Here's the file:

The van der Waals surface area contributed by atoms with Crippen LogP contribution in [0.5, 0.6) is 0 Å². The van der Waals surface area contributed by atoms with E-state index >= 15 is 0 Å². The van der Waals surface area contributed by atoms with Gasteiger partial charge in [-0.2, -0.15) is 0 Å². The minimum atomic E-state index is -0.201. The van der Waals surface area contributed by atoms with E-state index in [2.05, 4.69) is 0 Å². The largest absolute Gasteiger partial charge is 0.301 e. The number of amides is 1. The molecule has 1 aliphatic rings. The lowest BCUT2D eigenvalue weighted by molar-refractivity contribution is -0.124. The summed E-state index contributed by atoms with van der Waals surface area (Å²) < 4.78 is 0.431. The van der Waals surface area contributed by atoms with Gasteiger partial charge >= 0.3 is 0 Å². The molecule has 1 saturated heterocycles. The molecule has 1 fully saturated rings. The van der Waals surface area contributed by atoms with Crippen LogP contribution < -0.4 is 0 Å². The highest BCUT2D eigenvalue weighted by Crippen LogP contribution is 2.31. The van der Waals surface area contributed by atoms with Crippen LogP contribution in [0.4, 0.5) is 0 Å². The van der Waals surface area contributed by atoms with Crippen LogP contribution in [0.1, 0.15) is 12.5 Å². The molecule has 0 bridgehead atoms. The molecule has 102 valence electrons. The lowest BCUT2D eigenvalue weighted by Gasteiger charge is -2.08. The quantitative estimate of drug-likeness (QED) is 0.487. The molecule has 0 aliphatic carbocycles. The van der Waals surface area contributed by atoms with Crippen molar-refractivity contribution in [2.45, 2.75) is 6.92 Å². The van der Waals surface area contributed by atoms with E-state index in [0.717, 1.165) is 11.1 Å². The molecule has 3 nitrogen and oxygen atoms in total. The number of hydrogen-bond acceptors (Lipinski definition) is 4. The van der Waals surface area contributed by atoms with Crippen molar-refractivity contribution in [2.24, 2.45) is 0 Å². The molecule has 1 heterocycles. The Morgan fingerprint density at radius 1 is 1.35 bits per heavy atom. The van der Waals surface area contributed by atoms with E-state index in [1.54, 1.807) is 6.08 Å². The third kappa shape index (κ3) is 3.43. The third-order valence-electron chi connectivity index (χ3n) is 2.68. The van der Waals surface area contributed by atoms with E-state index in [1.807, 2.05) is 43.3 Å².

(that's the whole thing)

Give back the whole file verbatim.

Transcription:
The van der Waals surface area contributed by atoms with Crippen LogP contribution in [0.5, 0.6) is 0 Å². The van der Waals surface area contributed by atoms with E-state index >= 15 is 0 Å². The van der Waals surface area contributed by atoms with Gasteiger partial charge in [-0.2, -0.15) is 0 Å². The minimum atomic E-state index is -0.201. The van der Waals surface area contributed by atoms with E-state index in [2.05, 4.69) is 0 Å². The largest absolute Gasteiger partial charge is 0.301 e. The number of amides is 1. The molecule has 1 aliphatic rings. The lowest BCUT2D eigenvalue weighted by molar-refractivity contribution is -0.124. The summed E-state index contributed by atoms with van der Waals surface area (Å²) < 4.78 is 0.431. The van der Waals surface area contributed by atoms with Gasteiger partial charge >= 0.3 is 0 Å². The molecule has 1 saturated heterocycles. The molecule has 1 fully saturated rings. The van der Waals surface area contributed by atoms with Crippen LogP contribution < -0.4 is 0 Å². The highest BCUT2D eigenvalue weighted by Crippen LogP contribution is 2.31. The van der Waals surface area contributed by atoms with Crippen LogP contribution in [0.4, 0.5) is 0 Å². The van der Waals surface area contributed by atoms with Crippen LogP contribution in [0.1, 0.15) is 12.5 Å². The molecule has 0 bridgehead atoms. The molecule has 102 valence electrons. The lowest BCUT2D eigenvalue weighted by Gasteiger charge is -2.08. The quantitative estimate of drug-likeness (QED) is 0.487. The molecule has 0 aliphatic carbocycles. The van der Waals surface area contributed by atoms with Crippen molar-refractivity contribution in [2.45, 2.75) is 6.92 Å². The van der Waals surface area contributed by atoms with E-state index in [0.717, 1.165) is 11.1 Å². The molecule has 3 nitrogen and oxygen atoms in total. The number of hydrogen-bond acceptors (Lipinski definition) is 4. The van der Waals surface area contributed by atoms with Crippen molar-refractivity contribution in [2.24, 2.45) is 0 Å². The molecule has 1 heterocycles. The Morgan fingerprint density at radius 1 is 1.35 bits per heavy atom. The van der Waals surface area contributed by atoms with E-state index in [1.54, 1.807) is 6.08 Å². The third kappa shape index (κ3) is 3.43. The third-order valence-electron chi connectivity index (χ3n) is 2.68. The van der Waals surface area contributed by atoms with E-state index in [1.807, 2.05) is 43.3 Å².